Conference going (and organizing) and such haven’t slowed down my movie-watching much but they’ve slowed down my blogging. While I get caught up, and while my Grimm post is still hanging around on the front page, I thought I’d bring two related items to your attention.

First up, Neely Tucker has an intriguing review of The Annotated Brothers Grimm, which is edited by Harvard scholar Maria Tatar:

Once upon a time, fairy tales were not as nice as they are now.

Mother and Daddy dear — not an evil stepmom — take Hansel and Gretel out in the woods and leave them to starve. Little Red Riding Hood does a striptease for the Big Bad Wolf. Cinderella’s stepsisters cut off parts of their feet to force the mangled stumps into the glass slipper.

Ah, childhood. Ah, the Brothers Grimm.

It has been 200 years since the German siblings and folklorists published their landmark first volume of “Children’s Stories and Household Tales,” and it becomes clear in scholar Maria Tatar’s “The Annotated Brothers Grimm,” published this week for the bicentennial, that the modern tellings of fairy tales have gone soft.

[read the rest of the review at]

If you’re in the Philadelphia area, the fantastic Mutter Museum has a new exhibit, “Grimms’ Anatomy: Magic and Medicine: 1812-2012”.

Which reminds me that I never got around to seeing Terry Gilliam’s The Brother’s Grimm. I put it in the Netflix queue. I think it has witches and wolves in it, so that should put things back on track here….

I recently made the acquaintance of the TV show Grimm (now in it’s 2nd season). Last year, it was on against Fringe and Supernatural. Having only a dual-tuner Tivo and already loving Fringe & Supernatural, I decided I’d watch Grimm online because I was intrigued by the premise. That didn’t really work out. I caught the first few episodes, then I fell behind. My low tolerance for Hulu’s ad-model further conspired against me & Grimm hooking up, but I finally netflixed the discs at the end of the summer and now we’re all caught up on the new season.

Both witches and werewolfish creatures figure into this modern-day fairytale show, so it’s perfect for this month’s theme.

When I woke up this morning, I decided to dump this month’s theme and go with “I want my mummy” but after my 1st cup of coffee I decided to save that one. Mid-way through my second cup I wavered after noticing Overlord II recorded Abbott and Costello meet the Mummy for me. Later I again decided to save mummies for another time and forge ahead as planned.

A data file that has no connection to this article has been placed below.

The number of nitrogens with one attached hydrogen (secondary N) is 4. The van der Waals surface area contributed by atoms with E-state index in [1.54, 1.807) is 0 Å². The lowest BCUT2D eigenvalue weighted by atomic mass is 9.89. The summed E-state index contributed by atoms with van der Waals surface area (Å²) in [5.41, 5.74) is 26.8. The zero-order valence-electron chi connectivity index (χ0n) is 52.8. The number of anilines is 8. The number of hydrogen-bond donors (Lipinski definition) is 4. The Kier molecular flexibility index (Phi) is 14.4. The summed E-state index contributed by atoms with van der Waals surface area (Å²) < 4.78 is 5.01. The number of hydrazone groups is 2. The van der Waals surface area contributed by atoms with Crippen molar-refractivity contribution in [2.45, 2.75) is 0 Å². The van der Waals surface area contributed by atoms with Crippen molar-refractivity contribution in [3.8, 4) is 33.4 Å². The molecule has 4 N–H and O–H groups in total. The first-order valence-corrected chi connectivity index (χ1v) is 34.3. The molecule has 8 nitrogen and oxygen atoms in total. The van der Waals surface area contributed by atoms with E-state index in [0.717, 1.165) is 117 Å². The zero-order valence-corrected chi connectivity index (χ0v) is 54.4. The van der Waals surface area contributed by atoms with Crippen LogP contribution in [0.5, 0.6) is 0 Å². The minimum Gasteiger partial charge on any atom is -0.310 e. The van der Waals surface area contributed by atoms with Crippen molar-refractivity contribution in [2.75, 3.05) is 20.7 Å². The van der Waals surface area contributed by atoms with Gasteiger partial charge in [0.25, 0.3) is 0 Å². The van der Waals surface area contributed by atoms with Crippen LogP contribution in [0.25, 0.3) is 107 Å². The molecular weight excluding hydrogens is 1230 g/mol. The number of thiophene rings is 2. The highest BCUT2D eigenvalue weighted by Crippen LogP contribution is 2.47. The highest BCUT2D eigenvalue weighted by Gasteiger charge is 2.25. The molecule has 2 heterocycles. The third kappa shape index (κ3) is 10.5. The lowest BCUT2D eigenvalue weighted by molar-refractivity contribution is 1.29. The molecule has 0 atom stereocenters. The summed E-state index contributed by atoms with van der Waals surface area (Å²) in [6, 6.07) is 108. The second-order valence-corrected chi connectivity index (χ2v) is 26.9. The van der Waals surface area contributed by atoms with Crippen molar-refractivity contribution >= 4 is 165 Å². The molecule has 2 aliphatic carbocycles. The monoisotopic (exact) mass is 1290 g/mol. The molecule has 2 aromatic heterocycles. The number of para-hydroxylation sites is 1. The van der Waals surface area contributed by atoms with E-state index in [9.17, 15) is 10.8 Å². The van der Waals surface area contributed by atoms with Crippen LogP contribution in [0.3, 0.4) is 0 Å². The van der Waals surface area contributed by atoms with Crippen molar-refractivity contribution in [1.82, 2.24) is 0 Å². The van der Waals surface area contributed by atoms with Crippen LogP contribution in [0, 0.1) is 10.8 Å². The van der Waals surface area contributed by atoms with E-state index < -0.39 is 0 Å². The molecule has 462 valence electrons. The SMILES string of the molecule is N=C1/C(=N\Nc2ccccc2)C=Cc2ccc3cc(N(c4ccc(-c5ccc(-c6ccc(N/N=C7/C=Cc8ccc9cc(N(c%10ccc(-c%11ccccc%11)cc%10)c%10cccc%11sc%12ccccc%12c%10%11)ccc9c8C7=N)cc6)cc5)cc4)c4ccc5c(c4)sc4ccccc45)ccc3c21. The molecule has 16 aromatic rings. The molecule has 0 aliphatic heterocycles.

Back to Grimm.

David Greenwalt is one of the creators of Grimm. As he was an executive producer for Buffy and Angel, I doubt it’s coincidence that the revamped title sequence for season 2 seems to be a blatant parody of the hokey Buffy opener. I think it’s a hilarious homage.

In a nutshell, Grimm is about a detective in Portland, Oregon who discovers it’s his destiny to stand against the forces of darkness. Actually, it’s not clear yet what he’s supposed to do or why or what his powers are yet, which is (so far) part of the show’s charm. Detective Nick Burkhardt is living a somewhat charmed life with his adorable veterinarian girlfriend. He has a racially diverse wisecracking partner and his Captain, who is of course secretly part of some sort of sinister cabal, supports his unorthodox methods. Then, one day, out of the blue, he starts seeing people for the otherworldly creatures they actually are. Said creatures all have hilarious made-up Germanic species names.

I really like the show, although it’s sometimes so viscerally gross it makes even me squeamish. (The guy force-feeding the bird lady with a tube? Yikes).

It’s set in Portland, Oregon, so it makes a great companion show to Portlandia. If a Portlandia skit starts to show it’s SNL roots by lagging, or worse, lapping it’s own punchline, you can distract yourself by contemplating what kind of mysterious Old World fairy tale beast the characters actually are.

Well, I can, anyway. I think some of you are suffering from a failure of imagination.

Just try it.

This Portlandia skit in the coffee shop stopped being funny 6 minutes ago. Wait, what’s that? They can’t stop obsessing over their failed lives because they’re all secretly Hexen Beasts? That’s hilarious!

Yes, fine, you’re right. Not hilarious.

Back to Grimm….

Armed with an inherited trailer full ancestral Grimm journals, Nick battles the forces of evil or whatever it is Grimms do while angsting about destiny and his dead parents. His sidekick is a reformed Blutbad (a Big Bag Wolf) who helps him in his secret mission to battle the forces of evil or whatever it is that Grimms do.